A history of Science, told coherently and concisely (given the range of topics!) from the BBC. I found the music rather good too.
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Human beings, crossing boundaries.
Tribe in Papua New Guinea meets white man for the first time. Filmed in 1976.
I’ve only watched the first part so far.
Just finished Wyvern again, last night. Jeremy bailed out with 100 pages to go so I ripped through them alone, absolutely enthralled. I know now that the book is flawed. It was Attanasio’s first novel and he erred occasionally in pacing and in overdoing a few scenes. Jeremy couldn’t forgive letting Pym die with half of the story to go. I can see why some would think it was a less than brilliant novel. I am not one of those people. I can easily forgive the flaws considering the sweep and spectacle of it and the core philosophy that rings so true to the depths of my soul. My essential nature and spirit is deeply ingrained in every page of it. In fact, I would say that if you want to know who I really am, read Wyvern. I LOVE this book.
The opposite of life isn’t death, it is indifference.
— Jaki Gefjon
SpaceX founder Elon Musk has caused quite the commotion in recent days with his proposal to create a human colony on Mars, first unveiled in some detail during a November 16 talk at the Royal Aeronautical Society in London, UK.
But after news reports of the talk quoted Musk as saying he’d like to send 80,000 people to the Red Planet in the not-too-distant future, Musk himself upped the ante: Taking to Twitter on Tuesday, the charismatic multi-industry entrepreneur (Musk also founded Tesla Motors and Solar City, and before that co-founded PayPal) clarified that he actually planned to send 80,000 people to Mars every year once the colonization process begins, for a total of millions of human settlers on Mars.
“Millions of people needed for Mars colony, so 80k+ would just be the number moving to Mars per year,” Musk tweeted on Tuesday afternoon, linking to a Yahoo News re-post of an earlier Space.com article that quoted the SpaceX founder.
Speaking of deathbed regrets, I think one of my biggest may be that I didn’t impress the shit out of this guy the day I had lunch with him.
The Large Hadron Collider, the world’s largest and most powerful particle accelerator and the “Big Bang machine” that was used to discover what appears to be the long-sought Higgs boson particle (as announced July 4), may have another surprise up its sleeve this year: The LHC looks to have produced a new type of matter, according to a new analysis of particle collision data by scientists at MIT and Rice University.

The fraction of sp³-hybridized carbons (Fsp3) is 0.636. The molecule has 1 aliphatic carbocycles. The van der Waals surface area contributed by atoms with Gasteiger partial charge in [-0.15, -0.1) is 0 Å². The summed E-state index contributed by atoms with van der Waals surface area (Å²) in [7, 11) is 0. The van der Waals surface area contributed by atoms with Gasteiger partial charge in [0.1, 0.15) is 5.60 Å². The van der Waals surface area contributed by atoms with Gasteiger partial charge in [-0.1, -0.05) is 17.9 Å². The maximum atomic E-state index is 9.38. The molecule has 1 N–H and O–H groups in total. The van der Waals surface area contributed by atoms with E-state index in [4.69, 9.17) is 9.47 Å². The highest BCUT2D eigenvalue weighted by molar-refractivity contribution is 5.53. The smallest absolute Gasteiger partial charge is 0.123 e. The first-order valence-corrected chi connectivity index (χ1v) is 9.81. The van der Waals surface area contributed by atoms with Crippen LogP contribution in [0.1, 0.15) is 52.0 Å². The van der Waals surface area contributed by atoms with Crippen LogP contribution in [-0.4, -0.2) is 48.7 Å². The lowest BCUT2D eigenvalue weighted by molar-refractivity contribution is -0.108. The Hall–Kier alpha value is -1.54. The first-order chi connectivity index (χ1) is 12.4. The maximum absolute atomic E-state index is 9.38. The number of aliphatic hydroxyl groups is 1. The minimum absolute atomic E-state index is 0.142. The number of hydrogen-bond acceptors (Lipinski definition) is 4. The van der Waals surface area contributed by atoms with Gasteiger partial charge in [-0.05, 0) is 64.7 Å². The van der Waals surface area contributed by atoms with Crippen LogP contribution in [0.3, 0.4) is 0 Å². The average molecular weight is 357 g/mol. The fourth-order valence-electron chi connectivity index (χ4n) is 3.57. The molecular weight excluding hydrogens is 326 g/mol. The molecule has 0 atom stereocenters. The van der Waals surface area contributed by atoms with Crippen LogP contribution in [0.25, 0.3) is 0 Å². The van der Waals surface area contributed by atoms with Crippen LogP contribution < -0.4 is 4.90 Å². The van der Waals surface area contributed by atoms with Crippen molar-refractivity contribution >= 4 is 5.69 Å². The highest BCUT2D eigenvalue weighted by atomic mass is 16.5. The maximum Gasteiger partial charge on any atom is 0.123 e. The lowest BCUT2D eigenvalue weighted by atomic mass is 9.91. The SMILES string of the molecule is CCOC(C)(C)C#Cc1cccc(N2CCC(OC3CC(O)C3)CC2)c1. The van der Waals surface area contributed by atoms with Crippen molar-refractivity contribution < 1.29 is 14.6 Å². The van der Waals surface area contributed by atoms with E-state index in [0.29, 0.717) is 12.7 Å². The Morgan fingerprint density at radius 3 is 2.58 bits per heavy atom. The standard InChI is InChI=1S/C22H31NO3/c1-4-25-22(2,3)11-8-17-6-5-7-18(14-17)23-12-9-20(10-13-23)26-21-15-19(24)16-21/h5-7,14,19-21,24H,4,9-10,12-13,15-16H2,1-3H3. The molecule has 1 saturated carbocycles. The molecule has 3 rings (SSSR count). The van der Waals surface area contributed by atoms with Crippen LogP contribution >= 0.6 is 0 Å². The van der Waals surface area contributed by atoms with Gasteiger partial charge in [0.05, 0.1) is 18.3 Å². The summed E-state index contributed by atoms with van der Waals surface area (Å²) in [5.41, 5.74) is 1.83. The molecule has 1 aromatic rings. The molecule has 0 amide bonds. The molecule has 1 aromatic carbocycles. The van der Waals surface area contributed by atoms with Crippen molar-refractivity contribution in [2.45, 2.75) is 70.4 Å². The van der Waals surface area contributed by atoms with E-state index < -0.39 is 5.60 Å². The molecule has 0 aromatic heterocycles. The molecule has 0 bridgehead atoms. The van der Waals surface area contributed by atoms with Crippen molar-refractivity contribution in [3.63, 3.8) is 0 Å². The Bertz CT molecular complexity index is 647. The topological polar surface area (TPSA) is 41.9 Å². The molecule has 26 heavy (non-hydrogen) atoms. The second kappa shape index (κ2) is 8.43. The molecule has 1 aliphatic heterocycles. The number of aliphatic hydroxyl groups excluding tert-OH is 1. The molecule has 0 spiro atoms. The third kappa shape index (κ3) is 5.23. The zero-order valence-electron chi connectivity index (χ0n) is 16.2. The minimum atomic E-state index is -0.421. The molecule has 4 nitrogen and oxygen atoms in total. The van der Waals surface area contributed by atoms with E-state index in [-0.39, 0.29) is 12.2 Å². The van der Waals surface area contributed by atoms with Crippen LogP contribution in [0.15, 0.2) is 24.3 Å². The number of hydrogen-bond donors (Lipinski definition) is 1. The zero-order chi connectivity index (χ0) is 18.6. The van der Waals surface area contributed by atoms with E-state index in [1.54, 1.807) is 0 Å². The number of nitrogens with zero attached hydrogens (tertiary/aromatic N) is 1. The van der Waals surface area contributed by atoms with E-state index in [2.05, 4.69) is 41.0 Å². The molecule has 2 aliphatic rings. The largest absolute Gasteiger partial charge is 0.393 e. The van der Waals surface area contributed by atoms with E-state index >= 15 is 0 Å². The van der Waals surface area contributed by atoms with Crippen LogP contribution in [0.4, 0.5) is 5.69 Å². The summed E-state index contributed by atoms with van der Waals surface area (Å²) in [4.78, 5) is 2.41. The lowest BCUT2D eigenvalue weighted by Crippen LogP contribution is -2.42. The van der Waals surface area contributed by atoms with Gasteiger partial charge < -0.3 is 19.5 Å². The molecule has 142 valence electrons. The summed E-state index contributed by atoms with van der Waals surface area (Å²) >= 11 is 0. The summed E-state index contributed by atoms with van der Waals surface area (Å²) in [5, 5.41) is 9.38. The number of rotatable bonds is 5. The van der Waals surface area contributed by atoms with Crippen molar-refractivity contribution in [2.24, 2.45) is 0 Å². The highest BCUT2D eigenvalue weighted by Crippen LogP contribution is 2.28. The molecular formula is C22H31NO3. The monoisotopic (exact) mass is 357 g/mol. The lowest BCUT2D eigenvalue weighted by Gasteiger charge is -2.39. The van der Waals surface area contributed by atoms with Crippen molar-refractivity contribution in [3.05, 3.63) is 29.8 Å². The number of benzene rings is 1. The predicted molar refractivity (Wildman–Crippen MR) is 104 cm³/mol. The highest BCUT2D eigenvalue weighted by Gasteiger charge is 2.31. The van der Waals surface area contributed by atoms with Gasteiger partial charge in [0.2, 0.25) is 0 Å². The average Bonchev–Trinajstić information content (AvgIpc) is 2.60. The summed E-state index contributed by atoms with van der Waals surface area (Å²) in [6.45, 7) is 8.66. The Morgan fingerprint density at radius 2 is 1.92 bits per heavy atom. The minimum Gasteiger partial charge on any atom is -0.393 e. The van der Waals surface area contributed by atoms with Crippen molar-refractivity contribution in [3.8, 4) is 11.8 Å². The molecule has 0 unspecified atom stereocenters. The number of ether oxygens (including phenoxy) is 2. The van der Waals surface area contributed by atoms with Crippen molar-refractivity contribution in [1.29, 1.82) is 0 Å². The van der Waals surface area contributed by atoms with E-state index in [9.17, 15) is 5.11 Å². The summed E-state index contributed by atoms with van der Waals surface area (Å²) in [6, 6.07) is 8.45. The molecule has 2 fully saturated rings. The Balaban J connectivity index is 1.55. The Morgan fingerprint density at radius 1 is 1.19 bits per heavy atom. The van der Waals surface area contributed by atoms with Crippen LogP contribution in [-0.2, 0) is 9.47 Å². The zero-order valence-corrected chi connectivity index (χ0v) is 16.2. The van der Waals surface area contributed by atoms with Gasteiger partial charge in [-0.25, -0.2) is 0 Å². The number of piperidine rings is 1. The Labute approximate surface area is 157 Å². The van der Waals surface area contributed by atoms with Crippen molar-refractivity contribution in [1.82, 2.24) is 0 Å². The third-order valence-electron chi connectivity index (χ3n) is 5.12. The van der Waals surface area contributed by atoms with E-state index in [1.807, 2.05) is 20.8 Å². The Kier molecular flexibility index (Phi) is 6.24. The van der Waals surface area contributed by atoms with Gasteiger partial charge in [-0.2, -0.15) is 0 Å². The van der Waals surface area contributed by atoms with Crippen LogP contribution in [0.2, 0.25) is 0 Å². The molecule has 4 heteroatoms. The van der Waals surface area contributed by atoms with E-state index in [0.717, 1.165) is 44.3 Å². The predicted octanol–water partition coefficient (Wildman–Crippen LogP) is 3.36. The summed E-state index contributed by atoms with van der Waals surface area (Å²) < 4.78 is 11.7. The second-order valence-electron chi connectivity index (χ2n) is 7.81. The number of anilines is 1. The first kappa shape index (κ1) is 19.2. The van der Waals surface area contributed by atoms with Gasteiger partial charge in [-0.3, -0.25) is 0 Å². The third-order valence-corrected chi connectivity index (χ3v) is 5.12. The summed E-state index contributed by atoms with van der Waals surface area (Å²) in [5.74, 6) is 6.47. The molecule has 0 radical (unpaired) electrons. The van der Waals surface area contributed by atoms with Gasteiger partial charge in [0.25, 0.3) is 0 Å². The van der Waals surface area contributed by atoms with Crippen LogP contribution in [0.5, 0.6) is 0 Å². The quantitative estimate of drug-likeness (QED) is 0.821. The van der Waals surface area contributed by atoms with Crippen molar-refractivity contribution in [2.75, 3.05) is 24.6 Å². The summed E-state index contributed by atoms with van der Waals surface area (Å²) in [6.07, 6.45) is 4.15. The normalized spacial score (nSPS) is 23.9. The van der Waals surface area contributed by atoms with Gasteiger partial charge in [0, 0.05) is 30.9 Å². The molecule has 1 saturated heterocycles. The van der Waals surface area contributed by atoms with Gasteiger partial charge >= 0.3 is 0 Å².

The new type of matter, which has yet to be verified, is theorized to be one of two possible forms: Either “color-glass condensate” — a flattened nucleus transformed into a “wall” of gluons, which are smaller binding subatomic particles, or it could be “quark-gluon plasma,” a dense, soup or liquid-like collection of individual particles.
This should bring him back if anything can.
In the last couple days of my kidney stone convalescence (hopefully), I came upon the rare situation of not having anything to read. I had been on a Molière binge, having just finished a book of four of his prose plays following up on another book of four verse plays and two impromptus. I did dearly want to read more Molière, but was quite out. I combed the bookshelves and nearly plunged into The Greek Tragedies, vol. 2, but wasn’t ready for the leap into those grim bloodbaths at the moment. Enough sundering of anatomy of late.
Then I saw a thick sheaf of paper held together by binder clasps. Opening the blank cardboard front piece I saw that this was a play by someone who had a somewhat familiar name, one Byron C. Bellamy (where have I run across this fellow before?). It was a screenplay actually, and it was entitled “The Grave.” Two nights later I’d ingested it and found it to be an absolute delight. Sex, drugs, and rock ‘n’ roll turned up to 99 in an old freaked out hotel. Pure Byronian magic. Why hadn’t I read it before? In fact, why hadn’t I read any plays by this madman before? I’d tried a few times, but wasn’t in play mode I guess.
It’s fun reading a work of fiction by someone you know well. You see their life, hopes, fears, fantasies, loves, hates, all the shear beloved madness… You see components of friends and acquaintances you’ve shared over decades. You might even, dare I say it, see yourself?
Hey dude. Send more!
with their eight weeks of paid vacation and their free health care, and their ridiculously high happiness index.
Dallas! Now that’s paradise! Hell, you can still fly a swastika there, no problem, and many do! But leave your commie solar panels at home.
Ah, Dallas. Still always smells like gunpowder to me, don’t know why.
it’s possible that a star could touch the surface of the earth
with a mother’s loving hand without a mark or blossom wilted
because I say so
Somewhere a blue tricorn gallops over long hills
a creature on his back attempting to escape
from the god king of the undermountain
i saw this
waves of paper and jellied carmelic hills
little glowy dark comedians fwipping about neutrinofied
build further detail into my design
it is well to speak these things aloud
lay them down examine the weave
and the weight
sixteen teenage kettles groove into the late evening
devolved stone slides with mild depressions for splash creation
they talk about the Porous as if they were less than
and seep themselves into nordowells for the night
’tis a consumation devoutly to be wished
and i have wished it
we’re all turning too fast to get steady
little bing bang beings i swear like molecules in hot whiskey
and if we slow down
we go back in the ground
and i have been there.
meanwhile an infinite number of things just happened
i caught a screengrab
go here: utp://singlemomentimage.rrmv
pretty big file tho
ha foolio i can’t do that